Every Monday from here until the election, the Vanguard will ask all five of the council candidates one question which they have precisely 250 words with which to respond.
Question 3: Discuss your views of the city’s Climate Action and Adaptation Plan – do you support it? Does it go far enough? What concerns do you have?
District 1 Candidates
Operating in effective partnership with Valley Clean Energy (VCE), the City of Davis has long been a leader in addressing the impacts of climate change. For example, VCE, which I served as chair and now a board member, will achieve 85 percent renewable power by 2024. (I support our going to 100 percent before long.) Meanwhile, our city adopted “reach codes” going beyond state building code requirements to achieve energy efficiency and a shift to all-electric heating and cooling.
The city resolution I co-authored declaring a climate emergency accelerated our goal of carbon neutrality by ten years to 2040. It also set in motion plans to update our climate action and adaptation plan (C AAP), which is nearing completion after an extraordinary community outreach effort generating more than 900 ideas.
The plan focuses on the two largest sources of greenhouse gas (GHG) emissions under city policy control – transportation and buildings – and will make our city a model for GHG emissions reduction and climate adaptation.
We will rely on reasonable and voluntary actions to gradually transition our city to zero-carbon. As Council made clear at our December 7, 2021 hearing, we will not impose tens of thousands of dollars in costs on Davis residents by making them suddenly strip all out all their gas appliances. We could someday see gas furnaces beyond their useful life replaced by cost-saving electric heat pumps with financial help through rebates and tax breaks.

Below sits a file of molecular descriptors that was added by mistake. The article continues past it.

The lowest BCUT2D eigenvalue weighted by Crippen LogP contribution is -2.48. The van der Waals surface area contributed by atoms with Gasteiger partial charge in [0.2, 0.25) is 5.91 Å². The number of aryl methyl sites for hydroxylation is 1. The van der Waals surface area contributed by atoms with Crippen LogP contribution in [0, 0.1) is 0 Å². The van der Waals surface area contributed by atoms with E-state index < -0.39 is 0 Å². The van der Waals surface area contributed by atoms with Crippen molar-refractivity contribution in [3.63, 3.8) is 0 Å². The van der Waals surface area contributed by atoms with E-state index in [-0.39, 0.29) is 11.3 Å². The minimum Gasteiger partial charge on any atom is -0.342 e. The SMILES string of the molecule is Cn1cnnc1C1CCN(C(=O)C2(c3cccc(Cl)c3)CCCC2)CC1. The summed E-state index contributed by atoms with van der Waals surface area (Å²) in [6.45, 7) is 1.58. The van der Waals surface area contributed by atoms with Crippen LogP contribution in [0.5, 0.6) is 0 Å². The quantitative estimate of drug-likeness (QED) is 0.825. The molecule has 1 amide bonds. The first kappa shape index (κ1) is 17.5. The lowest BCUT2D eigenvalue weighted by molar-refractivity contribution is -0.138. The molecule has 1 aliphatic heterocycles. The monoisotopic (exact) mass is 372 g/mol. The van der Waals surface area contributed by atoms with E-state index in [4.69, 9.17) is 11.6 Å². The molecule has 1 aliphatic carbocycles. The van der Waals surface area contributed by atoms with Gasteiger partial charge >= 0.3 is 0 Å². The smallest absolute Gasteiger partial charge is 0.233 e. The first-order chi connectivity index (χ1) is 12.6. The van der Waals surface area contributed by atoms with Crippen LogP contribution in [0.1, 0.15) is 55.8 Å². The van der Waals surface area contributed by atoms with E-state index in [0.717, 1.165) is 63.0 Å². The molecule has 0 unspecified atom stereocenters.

Read more about the city’s efforts to address climate change here:
I’m grateful to City Staff and community members who contributed to the CAAP. It’s a good start, and I especially appreciate the breadth of actions proposed to reduce emissions.
The CAAP should be improved in three major ways.
First, the overall vision is lost in the list-like presentation of actions. Community support for these actions depends on a clear, strong vision of a regenerative city—a city powered entirely by clean energy, a city designed for people and other living things, not cars. The document should continually refer to this vision, and visually present it through depictions of shared streets and expanded public transit, a more expansive urban forest, a charging infrastructure, and other key ideas.
Second, the CAAP should identify a small set of actions for immediate investment. For the next few years, we should devote nearly all our attention to: 1) solar generation and storage, particularly on rental properties and in neighborhood micro-grids; 2) creating a public charging infrastructure for electric vehicles; 3) building out a car-free downtown, including expanding public transit and micro-mobility options.
Third, and most importantly, the proposed set of actions does not get us to carbon neutrality (p.99). We are living through a full-blown climate emergency that demands bold action. Other cities are moving forward with innovations like publicly owned solar parks, large-scale battery installations, a massive expansion of public transit, a city-run electric car share system, and expansive car-free zones, to name just a few ideas. Let’s meet the urgency of the moment.
I support creating concrete plans to move toward a carbon neutral future quickly. However, there are clearly areas where the CAAP can be a better policy and process.
I plan to create an independent climate commission to hold the city accountable and facilitate an updated CAAP beginning immediately. We have no time to waste in improving this plan with community input and buy-in. This update needs to engage activists and community members of all ages, income-levels, etc. and increase its focus on transportation and resilience. I also plan to immediately begin the proliferation of resilience centers that can disconnect from the grid in times of emergency at grocery stores, churches, and schools for those in our community as well as climate refugees.